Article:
Nitrates—nitroprusside and nitroglycerine—have a long history in the management of AHF. Nitroglycerine is a potent venodilator with mild arterial vasodilating effects. Its primary effects are achieved by decreasing venous preload, alleviating filling pressures, wall stress and thus myocardial oxygen consumption, as well as reducing systemic vascular resistance. Cardiac output generally remains stable or rises [25]. Small studies have shown some effects on symptom relief and short-term outcome, but solid evidence for survival benefit is lacking [26,27]. Effects on renal function have not been studied.

Nitroprusside is a balanced venous and arterial vasodilator that acts on smooth muscle cells, reducing preload and afterload. One small, observational study found an association between nitroprusside therapy and improved renal and hemodynamic outcomes, despite worse hemodynamic profiles at baseline [28]. Both nitroglycerine and nitroprusside therapy have been associated with rebound neurohormonal activation, which may negate some of the potentially beneficial effects of vasodilation on renal blood flow.

4.2. Milrinone

Milrinone is a selective phosphodiesterase-3 inhibitor which improves cardiac contractility by preventing degradation of cyclic AMP in cardiomyocytes. Though often used for its positive inotropic effects, it also has peripheral vasodilating properties that contribute to afterload reduction. Although short-term hemodynamic improvement has been described for milrinone, long-term oral use has been associated with increased mortality [29,30]. Common side-effects include—as with all vasodilators— hypotension. It should be used with caution in patients with pre-existing renal dysfunction, as it is cleared primarily via the glomerulus [31].

Results from the Outcomes of a Prospective Trial of Intravenous Milrinone for Exacerbations of Chronic Heart Failure (OPTIME-CHF) trial showed slight improvement in renal function with Milrinone treatment, without any mortality impact [32]. However, renal function was not a predefined outcome parameter. Based on its mechanism of action, Milrinone has to potential to help preserve renal function as long as adequate renal blood flow is maintained.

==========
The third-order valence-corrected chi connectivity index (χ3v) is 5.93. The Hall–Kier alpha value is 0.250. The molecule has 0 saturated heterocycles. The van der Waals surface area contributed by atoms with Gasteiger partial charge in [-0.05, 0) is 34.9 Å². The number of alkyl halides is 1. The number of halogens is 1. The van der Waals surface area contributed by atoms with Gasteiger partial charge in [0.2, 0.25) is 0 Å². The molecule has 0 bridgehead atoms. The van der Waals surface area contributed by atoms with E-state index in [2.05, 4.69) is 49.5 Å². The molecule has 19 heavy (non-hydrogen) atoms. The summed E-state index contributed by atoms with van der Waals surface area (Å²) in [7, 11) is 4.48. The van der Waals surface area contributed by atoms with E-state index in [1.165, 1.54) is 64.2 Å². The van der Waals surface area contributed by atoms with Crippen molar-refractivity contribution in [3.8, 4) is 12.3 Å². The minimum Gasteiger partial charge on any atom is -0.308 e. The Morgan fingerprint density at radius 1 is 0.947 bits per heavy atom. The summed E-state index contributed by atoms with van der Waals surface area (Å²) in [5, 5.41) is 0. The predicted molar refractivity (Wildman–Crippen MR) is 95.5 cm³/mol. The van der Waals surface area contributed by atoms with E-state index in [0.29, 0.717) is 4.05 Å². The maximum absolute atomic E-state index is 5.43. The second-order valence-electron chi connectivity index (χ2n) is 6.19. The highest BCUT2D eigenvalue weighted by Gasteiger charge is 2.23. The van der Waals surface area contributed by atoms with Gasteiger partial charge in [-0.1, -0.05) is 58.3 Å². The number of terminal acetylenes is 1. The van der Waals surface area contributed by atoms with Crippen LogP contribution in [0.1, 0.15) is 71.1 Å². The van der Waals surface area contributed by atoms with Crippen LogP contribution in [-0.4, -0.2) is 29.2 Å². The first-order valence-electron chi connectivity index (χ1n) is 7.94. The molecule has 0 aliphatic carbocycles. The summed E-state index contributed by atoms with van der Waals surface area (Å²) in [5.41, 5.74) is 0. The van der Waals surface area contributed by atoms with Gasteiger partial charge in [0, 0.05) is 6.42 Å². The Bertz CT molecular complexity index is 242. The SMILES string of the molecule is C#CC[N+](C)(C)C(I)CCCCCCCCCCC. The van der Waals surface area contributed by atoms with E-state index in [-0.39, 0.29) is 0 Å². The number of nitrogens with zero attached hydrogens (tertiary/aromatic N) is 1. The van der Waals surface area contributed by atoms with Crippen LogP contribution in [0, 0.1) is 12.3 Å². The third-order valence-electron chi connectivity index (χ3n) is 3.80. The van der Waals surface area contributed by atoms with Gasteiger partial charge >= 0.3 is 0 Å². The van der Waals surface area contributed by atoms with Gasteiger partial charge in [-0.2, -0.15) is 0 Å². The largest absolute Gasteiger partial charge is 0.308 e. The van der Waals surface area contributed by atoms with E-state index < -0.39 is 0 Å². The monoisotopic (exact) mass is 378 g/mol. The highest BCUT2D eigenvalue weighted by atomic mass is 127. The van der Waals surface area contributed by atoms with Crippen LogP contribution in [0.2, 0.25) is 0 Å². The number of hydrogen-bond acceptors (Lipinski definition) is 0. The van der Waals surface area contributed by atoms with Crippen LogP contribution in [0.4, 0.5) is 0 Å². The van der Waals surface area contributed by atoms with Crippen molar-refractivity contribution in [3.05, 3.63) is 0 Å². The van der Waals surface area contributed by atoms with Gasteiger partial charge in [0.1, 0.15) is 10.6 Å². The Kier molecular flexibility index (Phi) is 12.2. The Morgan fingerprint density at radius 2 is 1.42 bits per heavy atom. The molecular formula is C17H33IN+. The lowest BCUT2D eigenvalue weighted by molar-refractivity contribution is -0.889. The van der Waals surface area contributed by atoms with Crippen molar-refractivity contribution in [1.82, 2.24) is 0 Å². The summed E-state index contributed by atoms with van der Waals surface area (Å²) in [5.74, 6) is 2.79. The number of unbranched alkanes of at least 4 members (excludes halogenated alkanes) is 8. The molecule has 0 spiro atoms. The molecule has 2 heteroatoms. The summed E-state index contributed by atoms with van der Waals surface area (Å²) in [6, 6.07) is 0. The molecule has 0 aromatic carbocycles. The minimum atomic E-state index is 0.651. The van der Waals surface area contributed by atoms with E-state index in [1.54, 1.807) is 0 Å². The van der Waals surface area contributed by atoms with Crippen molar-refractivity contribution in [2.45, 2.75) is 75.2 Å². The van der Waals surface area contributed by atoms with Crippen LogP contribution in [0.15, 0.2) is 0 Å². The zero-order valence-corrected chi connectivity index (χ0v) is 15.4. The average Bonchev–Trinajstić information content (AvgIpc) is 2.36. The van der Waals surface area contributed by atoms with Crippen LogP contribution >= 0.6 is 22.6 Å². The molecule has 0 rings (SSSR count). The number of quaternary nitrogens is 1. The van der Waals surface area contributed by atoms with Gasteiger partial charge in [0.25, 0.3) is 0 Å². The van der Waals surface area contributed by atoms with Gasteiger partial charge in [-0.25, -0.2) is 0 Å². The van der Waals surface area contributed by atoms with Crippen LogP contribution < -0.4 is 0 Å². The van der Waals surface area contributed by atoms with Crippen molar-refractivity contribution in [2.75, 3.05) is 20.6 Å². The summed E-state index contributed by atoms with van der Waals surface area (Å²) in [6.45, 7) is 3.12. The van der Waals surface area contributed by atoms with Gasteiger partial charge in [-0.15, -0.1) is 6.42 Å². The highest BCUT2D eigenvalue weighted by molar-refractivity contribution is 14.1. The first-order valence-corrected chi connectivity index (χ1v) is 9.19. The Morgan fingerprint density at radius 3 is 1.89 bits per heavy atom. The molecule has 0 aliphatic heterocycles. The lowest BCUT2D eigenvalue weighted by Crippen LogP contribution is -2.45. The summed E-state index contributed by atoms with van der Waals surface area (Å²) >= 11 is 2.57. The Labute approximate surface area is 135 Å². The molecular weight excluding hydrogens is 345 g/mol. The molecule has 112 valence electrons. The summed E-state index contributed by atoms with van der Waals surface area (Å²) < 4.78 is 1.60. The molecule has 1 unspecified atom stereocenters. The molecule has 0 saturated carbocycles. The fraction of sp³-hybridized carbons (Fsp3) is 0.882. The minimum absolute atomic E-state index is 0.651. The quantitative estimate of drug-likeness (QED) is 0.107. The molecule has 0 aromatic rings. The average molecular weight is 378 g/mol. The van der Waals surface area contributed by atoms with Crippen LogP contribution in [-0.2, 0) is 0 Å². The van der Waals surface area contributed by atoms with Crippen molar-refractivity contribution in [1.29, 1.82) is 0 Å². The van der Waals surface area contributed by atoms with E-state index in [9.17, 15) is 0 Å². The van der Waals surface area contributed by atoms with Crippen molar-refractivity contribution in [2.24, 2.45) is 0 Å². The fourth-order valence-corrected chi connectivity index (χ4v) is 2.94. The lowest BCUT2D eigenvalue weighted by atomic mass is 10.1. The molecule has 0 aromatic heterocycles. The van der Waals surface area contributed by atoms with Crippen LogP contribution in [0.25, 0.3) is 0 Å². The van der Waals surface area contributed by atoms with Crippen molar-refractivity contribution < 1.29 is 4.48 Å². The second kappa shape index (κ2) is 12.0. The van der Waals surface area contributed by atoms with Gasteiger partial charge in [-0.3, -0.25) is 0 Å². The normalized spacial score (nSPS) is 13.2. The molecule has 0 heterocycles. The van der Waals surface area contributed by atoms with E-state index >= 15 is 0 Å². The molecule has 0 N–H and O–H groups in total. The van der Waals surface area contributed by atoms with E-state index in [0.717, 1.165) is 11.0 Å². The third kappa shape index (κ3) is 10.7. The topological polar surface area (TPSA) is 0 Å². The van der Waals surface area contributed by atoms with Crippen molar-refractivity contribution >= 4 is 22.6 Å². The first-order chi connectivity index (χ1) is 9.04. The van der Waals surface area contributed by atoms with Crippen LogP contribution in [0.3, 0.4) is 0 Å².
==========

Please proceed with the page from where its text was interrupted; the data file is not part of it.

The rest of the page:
4.3. Endothelin Antagonists

Endothelin-1 (ET-1) is a powerful vasoconstrictor with a variety of pro-inflammatory, mitogenic and pro-fibrotic properties, and is a potential treatment target in AHF. Elevated levels have been observed in AHF patients, and are associated with increased morbidity and mortality, which led to the development and study of various endothelin antagonists, including Tezosentan, Darusentan, Sitaxsentan and Bosentan [33,34]. Tezosentan has been studied most extensively in AHF. Treatment results in lower pulmonary wedge pressure and higher cardiac index. Despite a safe clinical profile in high-risk AHF patients, multiple large-scale studies with Tezosentan failed to show clinical benefit, with some terminated early due to lack of effect [3,35-37].

ET-1 plays a key role in the kidney, modulating renal blood flow, GFR, sodium exchange and acid-base balance. Receptors are present throughout various kidney compartments. In addition to regulating blood pressure via vasoconstriction, ET-1 both directly and indirectly regulates sodium and water retention, with elevated levels triggering natriuresis and diuresis in the healthy kidney [34]. In kidney disease, ET-1 has been associated with increased inflammatory and fibrotic response, playing a key role in proteinuria-mediated injury and in nephron loss [38]. Blockade of ET-1 receptors in the kidney may counteract vasoconstriction and inhibit inflammation and remodeling cascades. In heart failure, renal ET-1 levels rise before plasma levels, and correlate with worse New York Heart Association (NYHA) functional class and outcome [34]. Although there is evidence from animal models that ET-1 blockade can prevent renal injury and the theoretical pathophysiological framework for use of ET-1 antagonists to preserve renal function appears sound, evidence from human trials in AHF is extremely limited and inconclusive.